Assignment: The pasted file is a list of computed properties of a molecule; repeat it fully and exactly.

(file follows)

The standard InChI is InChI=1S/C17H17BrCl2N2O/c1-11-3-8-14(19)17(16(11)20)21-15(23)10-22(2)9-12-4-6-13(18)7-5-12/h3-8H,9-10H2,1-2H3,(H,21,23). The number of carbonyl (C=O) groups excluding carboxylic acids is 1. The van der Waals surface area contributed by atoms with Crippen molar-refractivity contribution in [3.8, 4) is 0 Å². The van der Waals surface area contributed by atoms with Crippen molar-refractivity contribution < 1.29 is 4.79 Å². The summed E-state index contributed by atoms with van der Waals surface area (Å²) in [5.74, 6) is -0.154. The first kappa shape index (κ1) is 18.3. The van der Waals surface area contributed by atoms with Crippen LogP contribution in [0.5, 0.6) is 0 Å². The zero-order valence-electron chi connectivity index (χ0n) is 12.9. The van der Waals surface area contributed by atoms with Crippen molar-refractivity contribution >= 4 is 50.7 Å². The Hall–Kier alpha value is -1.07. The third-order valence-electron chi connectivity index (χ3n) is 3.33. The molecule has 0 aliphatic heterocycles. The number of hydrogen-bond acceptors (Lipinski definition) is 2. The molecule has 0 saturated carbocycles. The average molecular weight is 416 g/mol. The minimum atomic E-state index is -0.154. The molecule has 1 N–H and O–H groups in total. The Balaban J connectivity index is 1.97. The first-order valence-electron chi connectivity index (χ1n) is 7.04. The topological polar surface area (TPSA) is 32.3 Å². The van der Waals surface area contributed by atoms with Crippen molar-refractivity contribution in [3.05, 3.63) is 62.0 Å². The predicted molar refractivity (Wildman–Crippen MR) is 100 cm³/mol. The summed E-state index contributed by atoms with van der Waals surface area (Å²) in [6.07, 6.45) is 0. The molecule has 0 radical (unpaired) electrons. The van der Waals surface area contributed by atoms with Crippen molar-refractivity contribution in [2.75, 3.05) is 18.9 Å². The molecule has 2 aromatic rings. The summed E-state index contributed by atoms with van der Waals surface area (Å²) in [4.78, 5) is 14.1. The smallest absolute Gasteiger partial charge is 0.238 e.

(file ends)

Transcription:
The standard InChI is InChI=1S/C17H17BrCl2N2O/c1-11-3-8-14(19)17(16(11)20)21-15(23)10-22(2)9-12-4-6-13(18)7-5-12/h3-8H,9-10H2,1-2H3,(H,21,23). The number of carbonyl (C=O) groups excluding carboxylic acids is 1. The van der Waals surface area contributed by atoms with Crippen molar-refractivity contribution in [3.8, 4) is 0 Å². The van der Waals surface area contributed by atoms with Crippen molar-refractivity contribution < 1.29 is 4.79 Å². The summed E-state index contributed by atoms with van der Waals surface area (Å²) in [5.74, 6) is -0.154. The first kappa shape index (κ1) is 18.3. The van der Waals surface area contributed by atoms with Crippen LogP contribution in [0.5, 0.6) is 0 Å². The zero-order valence-electron chi connectivity index (χ0n) is 12.9. The van der Waals surface area contributed by atoms with Crippen molar-refractivity contribution >= 4 is 50.7 Å². The Hall–Kier alpha value is -1.07. The third-order valence-electron chi connectivity index (χ3n) is 3.33. The molecule has 0 aliphatic heterocycles. The number of hydrogen-bond acceptors (Lipinski definition) is 2. The molecule has 0 saturated carbocycles. The average molecular weight is 416 g/mol. The minimum atomic E-state index is -0.154. The molecule has 1 N–H and O–H groups in total. The Balaban J connectivity index is 1.97. The first-order valence-electron chi connectivity index (χ1n) is 7.04. The topological polar surface area (TPSA) is 32.3 Å². The van der Waals surface area contributed by atoms with Crippen molar-refractivity contribution in [3.05, 3.63) is 62.0 Å². The predicted molar refractivity (Wildman–Crippen MR) is 100 cm³/mol. The summed E-state index contributed by atoms with van der Waals surface area (Å²) in [6.07, 6.45) is 0. The molecule has 0 radical (unpaired) electrons. The van der Waals surface area contributed by atoms with Crippen molar-refractivity contribution in [2.75, 3.05) is 18.9 Å². The molecule has 2 aromatic rings. The summed E-state index contributed by atoms with van der Waals surface area (Å²) in [4.78, 5) is 14.1. The smallest absolute Gasteiger partial charge is 0.238 e.